President Barack Obama recently promised that his Administration will be “going to bat” for U.S. exporters. A look at his specific recommendations suggests that the country would be better off if he stuck to golf.

For example, President Obama promised improved access to credit to exporters through the Export-Import Bank (Ex-Im Bank), which provides taxpayer-subsidized loans to U.S. exporters. Think of the Ex-Im Bank as Fannie Mae for exporters, with taxpayers holding the bag for bad loans.

Critics argue that Ex-Im Bank subsidies violate international trade rules prohibiting “The provision by governments of export credit guarantee or insurance programmes.” These are the very rules that Americans rely on to keep foreign governments from using unfair trade barriers to block U.S. exports.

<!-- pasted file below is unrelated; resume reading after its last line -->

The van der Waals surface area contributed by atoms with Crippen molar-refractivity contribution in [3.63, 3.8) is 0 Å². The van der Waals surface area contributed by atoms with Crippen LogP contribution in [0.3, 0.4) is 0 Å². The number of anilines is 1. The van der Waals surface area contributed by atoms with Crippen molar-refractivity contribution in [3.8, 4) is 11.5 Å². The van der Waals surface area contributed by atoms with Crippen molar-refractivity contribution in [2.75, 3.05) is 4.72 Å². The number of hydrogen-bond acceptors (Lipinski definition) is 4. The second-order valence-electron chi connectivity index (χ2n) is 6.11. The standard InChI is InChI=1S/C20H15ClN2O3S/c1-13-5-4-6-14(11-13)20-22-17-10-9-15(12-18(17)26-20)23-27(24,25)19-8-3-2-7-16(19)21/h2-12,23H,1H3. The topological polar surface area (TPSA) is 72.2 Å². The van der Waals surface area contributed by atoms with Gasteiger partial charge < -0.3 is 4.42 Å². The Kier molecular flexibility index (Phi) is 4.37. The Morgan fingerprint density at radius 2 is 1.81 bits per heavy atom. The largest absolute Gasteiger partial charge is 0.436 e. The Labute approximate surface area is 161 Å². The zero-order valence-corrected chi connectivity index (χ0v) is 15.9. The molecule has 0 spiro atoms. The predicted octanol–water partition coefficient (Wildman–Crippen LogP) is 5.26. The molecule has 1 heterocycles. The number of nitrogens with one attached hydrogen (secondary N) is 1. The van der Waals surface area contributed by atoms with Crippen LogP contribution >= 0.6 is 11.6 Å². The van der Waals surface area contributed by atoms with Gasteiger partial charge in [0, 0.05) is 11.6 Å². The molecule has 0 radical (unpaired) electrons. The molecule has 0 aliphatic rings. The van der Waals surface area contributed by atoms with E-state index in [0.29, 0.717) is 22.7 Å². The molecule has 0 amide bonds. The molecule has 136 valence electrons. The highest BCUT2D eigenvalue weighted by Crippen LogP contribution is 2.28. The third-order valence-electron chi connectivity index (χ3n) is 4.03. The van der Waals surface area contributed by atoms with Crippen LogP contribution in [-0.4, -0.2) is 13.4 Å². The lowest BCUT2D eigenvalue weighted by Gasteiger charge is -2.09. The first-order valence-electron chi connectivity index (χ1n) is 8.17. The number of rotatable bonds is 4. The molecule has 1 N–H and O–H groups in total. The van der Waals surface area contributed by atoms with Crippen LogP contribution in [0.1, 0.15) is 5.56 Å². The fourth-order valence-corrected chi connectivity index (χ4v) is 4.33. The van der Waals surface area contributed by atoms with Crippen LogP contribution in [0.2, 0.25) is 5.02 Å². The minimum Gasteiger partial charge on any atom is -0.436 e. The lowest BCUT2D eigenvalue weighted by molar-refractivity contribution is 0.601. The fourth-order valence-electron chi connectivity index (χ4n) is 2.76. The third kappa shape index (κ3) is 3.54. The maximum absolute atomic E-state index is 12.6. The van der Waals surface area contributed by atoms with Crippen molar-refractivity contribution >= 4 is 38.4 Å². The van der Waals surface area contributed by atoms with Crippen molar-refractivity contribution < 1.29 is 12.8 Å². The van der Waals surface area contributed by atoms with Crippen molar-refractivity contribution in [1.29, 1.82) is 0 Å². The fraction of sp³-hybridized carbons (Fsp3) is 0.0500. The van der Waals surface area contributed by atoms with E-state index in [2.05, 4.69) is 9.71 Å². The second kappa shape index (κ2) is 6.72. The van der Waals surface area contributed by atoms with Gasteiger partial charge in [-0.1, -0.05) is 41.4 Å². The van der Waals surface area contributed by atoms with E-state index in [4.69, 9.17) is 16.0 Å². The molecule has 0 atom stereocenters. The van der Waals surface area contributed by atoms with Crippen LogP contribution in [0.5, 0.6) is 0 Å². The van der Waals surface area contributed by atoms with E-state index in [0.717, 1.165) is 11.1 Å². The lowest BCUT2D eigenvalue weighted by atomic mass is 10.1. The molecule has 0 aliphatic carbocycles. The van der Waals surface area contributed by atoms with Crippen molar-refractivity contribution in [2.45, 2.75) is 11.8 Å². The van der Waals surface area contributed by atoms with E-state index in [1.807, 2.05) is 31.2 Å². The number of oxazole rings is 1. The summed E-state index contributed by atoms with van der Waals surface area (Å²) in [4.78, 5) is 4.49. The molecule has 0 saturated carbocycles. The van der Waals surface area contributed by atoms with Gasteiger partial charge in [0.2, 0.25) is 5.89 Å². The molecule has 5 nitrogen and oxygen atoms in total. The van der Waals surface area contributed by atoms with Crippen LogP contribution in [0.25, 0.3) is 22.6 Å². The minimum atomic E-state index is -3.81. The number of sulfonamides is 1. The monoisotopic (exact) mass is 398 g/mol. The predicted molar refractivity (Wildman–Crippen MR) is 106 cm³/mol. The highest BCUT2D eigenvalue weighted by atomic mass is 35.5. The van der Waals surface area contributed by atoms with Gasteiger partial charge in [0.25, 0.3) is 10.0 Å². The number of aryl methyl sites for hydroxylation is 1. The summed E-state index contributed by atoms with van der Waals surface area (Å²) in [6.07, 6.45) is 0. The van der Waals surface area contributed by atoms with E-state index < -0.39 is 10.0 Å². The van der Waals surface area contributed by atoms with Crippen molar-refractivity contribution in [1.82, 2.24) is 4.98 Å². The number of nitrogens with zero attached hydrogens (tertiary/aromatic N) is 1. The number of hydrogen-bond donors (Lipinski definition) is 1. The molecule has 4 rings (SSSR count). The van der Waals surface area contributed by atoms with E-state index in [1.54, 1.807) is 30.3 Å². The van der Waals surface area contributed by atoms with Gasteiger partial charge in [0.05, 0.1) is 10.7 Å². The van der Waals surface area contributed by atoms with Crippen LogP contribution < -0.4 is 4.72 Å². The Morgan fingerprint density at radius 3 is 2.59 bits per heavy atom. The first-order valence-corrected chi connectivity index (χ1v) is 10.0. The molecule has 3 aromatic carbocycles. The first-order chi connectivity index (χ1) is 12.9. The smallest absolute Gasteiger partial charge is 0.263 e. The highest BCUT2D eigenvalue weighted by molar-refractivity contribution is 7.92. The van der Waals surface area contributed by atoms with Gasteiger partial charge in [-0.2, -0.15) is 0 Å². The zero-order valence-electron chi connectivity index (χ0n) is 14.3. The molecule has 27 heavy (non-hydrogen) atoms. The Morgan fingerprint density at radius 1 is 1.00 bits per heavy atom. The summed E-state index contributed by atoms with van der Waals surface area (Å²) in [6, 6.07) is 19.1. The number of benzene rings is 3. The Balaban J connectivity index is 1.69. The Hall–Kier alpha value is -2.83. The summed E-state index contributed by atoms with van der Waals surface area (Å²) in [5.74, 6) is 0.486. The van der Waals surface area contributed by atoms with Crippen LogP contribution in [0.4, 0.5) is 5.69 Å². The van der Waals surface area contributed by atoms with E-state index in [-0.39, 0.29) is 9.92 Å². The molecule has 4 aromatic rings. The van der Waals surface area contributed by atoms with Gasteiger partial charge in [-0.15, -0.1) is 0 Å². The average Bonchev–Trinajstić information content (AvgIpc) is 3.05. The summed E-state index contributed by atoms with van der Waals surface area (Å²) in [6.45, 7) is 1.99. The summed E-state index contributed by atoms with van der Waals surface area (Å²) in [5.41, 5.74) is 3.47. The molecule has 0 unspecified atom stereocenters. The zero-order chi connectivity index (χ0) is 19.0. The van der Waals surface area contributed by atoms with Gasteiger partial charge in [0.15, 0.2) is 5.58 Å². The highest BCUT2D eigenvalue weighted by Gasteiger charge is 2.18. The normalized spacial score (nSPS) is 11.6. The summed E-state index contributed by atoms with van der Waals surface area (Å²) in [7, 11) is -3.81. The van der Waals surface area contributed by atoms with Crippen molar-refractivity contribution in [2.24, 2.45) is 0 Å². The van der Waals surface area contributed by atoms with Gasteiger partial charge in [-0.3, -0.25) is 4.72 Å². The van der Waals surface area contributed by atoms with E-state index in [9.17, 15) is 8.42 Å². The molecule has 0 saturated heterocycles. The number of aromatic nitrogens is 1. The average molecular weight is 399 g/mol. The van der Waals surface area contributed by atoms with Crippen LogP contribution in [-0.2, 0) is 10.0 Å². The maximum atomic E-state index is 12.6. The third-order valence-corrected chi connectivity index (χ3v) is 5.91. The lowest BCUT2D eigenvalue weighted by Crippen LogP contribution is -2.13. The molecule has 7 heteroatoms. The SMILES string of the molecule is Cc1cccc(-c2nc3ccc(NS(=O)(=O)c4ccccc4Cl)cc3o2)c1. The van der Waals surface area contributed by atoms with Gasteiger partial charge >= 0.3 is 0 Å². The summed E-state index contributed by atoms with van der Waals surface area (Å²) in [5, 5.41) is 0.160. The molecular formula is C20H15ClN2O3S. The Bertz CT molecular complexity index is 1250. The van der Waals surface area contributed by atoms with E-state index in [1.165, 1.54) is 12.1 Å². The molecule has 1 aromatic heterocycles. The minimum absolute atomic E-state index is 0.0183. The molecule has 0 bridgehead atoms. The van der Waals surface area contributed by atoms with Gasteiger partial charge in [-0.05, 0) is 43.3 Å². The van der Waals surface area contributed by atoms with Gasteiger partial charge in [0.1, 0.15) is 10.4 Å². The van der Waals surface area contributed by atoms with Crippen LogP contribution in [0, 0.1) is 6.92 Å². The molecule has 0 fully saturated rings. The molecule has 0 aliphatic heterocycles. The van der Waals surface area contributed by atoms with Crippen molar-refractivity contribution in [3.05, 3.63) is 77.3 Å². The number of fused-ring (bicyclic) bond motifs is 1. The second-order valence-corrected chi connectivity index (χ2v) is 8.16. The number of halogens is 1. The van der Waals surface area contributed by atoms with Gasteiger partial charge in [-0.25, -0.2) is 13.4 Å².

None of the export promotion programs proposed by President Obama address the biggest barrier to U.S. exports: record-setting federal spending. Last year’s $1.4 trillion federal budget deficit was financed in part by diverting $469 billion in foreign spending away from U.S. exports and into the purchase of U.S. Treasury bonds and other government securities.

If the government really wants to boost exports, a little spending restraint would be far more effective than the increased number of trade junkets to foreign countries promised by President Obama.